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Author Topic: Easy Real-Time Room Tuning! Goodbye Guess Work! (post clarified/re-edited)  (Read 2250 times)

scoring4films

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Thanks again to everyone who's chipped in advice while I've been working on my less-than-ideal small, square room. Today I got excellent, VERY FAST results while searching for the best listening/monitor locations, using this method...

1. Get an RTA plug-in that shows an overlay of at least two channels of audio. I think there are a few of these around. See example below ("Schope" from Stillwell Audio). Each channel is usually displayed in a different transparent color, so you can easily see how each channel's spectrum relates to the other(s).

2. Get a synth plug that plays sine waves. There are many available. I recommend any that let you set the attack (so you can slow the attack slightly and avoid hearing a loud click at the beginning of each note).

3. Route a MIDI keyboard controller to the synth plug and route the synth's audio through your DAW and to your monitors.

4. Send a direct, mono channel from the synth plug to the RTA.

5. Set up your measurement mic and send it to the same RTA instance (I did this by inserting the RTA on a stereo group track, then sent the synth and mic signals to two mono "child busses" derived from the group track).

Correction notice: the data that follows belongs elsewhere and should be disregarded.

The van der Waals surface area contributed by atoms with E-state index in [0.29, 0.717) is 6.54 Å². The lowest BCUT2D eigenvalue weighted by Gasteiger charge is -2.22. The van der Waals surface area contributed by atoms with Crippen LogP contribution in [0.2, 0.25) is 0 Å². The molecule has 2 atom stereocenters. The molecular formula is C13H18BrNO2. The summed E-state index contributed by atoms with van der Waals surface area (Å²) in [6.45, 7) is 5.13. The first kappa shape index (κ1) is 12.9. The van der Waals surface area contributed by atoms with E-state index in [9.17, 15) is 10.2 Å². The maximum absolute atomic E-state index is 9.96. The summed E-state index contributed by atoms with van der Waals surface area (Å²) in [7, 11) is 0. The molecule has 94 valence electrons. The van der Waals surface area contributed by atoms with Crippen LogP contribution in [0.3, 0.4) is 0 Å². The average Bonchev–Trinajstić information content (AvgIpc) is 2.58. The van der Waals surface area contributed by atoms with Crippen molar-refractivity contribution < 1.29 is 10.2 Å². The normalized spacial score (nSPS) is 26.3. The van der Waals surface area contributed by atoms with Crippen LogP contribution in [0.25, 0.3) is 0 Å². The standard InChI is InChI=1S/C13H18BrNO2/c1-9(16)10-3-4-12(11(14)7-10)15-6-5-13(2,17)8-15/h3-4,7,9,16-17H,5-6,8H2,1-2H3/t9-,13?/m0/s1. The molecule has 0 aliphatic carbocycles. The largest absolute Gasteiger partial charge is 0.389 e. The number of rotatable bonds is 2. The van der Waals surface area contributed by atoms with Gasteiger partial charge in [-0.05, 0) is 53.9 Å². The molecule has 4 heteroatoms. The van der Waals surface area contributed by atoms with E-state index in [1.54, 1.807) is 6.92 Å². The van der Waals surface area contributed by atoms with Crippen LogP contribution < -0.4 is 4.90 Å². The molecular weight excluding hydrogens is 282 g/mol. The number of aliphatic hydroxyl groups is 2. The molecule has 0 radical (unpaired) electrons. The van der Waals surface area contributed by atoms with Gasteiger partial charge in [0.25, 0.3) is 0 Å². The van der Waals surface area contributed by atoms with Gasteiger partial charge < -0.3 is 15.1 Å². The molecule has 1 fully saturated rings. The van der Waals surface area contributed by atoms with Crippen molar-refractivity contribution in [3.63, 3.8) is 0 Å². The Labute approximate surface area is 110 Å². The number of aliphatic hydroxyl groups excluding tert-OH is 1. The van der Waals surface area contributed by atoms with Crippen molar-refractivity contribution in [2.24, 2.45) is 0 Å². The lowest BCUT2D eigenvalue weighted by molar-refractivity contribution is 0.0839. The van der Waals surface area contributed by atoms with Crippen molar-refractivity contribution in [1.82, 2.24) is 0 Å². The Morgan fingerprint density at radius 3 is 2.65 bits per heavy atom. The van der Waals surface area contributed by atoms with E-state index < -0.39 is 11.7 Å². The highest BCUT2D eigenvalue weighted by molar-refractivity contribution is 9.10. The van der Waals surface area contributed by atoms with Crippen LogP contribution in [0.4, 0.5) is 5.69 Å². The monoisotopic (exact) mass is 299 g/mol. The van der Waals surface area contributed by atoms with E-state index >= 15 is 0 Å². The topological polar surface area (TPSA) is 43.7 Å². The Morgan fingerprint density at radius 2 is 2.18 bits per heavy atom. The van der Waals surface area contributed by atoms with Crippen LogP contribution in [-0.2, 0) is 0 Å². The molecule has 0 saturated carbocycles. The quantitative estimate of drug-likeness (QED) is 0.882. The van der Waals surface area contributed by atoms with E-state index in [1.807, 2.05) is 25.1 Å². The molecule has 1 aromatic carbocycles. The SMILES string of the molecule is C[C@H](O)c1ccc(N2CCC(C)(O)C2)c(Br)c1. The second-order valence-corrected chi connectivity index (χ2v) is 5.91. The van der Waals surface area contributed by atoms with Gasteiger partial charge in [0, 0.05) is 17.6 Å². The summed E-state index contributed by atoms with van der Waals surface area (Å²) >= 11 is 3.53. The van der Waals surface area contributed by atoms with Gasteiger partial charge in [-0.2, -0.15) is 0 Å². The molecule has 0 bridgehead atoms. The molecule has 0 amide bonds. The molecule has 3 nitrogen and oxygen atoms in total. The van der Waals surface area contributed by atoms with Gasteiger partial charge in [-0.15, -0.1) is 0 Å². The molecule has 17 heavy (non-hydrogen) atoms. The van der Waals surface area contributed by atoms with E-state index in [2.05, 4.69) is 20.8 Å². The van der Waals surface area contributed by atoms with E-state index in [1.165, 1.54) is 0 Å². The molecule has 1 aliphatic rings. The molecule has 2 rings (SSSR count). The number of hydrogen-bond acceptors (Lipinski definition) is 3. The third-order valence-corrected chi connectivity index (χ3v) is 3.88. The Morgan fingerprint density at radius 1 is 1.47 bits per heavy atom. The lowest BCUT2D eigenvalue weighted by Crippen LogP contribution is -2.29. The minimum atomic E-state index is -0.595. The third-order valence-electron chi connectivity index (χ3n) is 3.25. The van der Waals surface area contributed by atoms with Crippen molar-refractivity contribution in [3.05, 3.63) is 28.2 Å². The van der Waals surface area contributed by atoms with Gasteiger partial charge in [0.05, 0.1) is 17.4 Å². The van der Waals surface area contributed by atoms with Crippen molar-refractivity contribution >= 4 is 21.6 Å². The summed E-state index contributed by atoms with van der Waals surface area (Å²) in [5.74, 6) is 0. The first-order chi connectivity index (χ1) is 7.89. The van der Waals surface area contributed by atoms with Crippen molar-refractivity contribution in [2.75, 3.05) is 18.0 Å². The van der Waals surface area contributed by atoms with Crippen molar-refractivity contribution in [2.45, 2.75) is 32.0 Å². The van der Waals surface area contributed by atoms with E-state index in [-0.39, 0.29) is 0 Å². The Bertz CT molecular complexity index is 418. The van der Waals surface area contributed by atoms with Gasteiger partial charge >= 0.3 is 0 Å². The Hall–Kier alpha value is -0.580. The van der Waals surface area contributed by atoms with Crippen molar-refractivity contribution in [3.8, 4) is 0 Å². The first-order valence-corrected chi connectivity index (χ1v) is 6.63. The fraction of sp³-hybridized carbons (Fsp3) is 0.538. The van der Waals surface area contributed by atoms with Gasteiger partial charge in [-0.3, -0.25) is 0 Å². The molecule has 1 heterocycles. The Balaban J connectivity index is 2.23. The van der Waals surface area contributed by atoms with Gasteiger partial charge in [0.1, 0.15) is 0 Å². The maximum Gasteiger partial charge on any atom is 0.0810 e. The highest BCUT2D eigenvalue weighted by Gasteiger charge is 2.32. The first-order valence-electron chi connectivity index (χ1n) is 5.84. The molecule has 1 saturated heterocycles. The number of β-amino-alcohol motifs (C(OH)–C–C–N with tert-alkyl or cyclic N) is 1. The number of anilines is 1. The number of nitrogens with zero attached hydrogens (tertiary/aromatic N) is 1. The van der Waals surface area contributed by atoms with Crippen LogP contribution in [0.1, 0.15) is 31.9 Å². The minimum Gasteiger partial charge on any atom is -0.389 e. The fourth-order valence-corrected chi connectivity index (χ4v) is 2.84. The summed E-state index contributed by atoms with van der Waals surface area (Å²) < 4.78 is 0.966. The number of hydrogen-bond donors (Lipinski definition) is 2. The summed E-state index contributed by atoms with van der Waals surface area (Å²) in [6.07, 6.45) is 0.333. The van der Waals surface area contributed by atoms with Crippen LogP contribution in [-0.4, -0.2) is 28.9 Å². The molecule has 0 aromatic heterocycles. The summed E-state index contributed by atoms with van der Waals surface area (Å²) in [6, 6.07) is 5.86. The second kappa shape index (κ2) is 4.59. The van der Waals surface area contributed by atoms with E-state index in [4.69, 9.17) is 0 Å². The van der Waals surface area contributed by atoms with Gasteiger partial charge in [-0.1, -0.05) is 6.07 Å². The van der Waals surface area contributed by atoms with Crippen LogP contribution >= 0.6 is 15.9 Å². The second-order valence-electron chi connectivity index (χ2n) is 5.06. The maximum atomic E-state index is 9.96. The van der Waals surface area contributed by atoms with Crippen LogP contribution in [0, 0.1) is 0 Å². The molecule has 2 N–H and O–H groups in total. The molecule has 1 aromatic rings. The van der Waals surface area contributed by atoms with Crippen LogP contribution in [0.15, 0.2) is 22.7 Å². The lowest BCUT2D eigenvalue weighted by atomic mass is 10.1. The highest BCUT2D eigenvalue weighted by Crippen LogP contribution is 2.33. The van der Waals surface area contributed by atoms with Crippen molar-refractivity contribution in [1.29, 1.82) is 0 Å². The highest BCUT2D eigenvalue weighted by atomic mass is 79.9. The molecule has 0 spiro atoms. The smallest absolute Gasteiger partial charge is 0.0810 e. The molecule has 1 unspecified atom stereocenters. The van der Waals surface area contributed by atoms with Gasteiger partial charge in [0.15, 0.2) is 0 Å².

6. Play some notes on the synth. Try starting with a chromatic scale in the lower range. Better yet, record a looped MIDI track of the scale, so you can concentrate on where the action is (the RTA!).

7. If everything is working right, you should see two overlaid peaks moving up/down the RTA. One peak is the direct line from the synth plug and the other is the room mic. The frequencies of the overlaid peaks will be identical, the amplitude of the peaks from the synth will be constant, but the amplitude of the peaks being picked up by the room mic will vary (according to the room modes). The overlaid peaks clearly show how the amplitude of the synth note is changed after the note bounces around your room. You can clearly see where the sines being played to the room  are louder/quieter than the flat, reference sines provided by the direct line from the synth.  You see all this IN REAL TIME (no more waiting for sweeps in REW, hooray!).

8. Pick a room sine that deviates dramatically in volume from the direct synth sine (i.e. one of the problem areas in your room).

9. Set up a looped MIDI track of that note. Now you can move the mic around the room and watch how the room note volume changes in relation to the synth/reference note. Amazing!

I looped synth notes for my worst hole and worst peak (one at a time of course) and explored the room to find the best spots for monitors and listening position. I plan to use this method to find the best placement (in REAL TIME no less!) for upcoming targeted room treatments.

Hope some of you find this technique helpful...I humbly suggest you try it before you knock it.

cheers,
t
http://www.stillwellaudio.com/screenshots/schope-ss-freq.jpg
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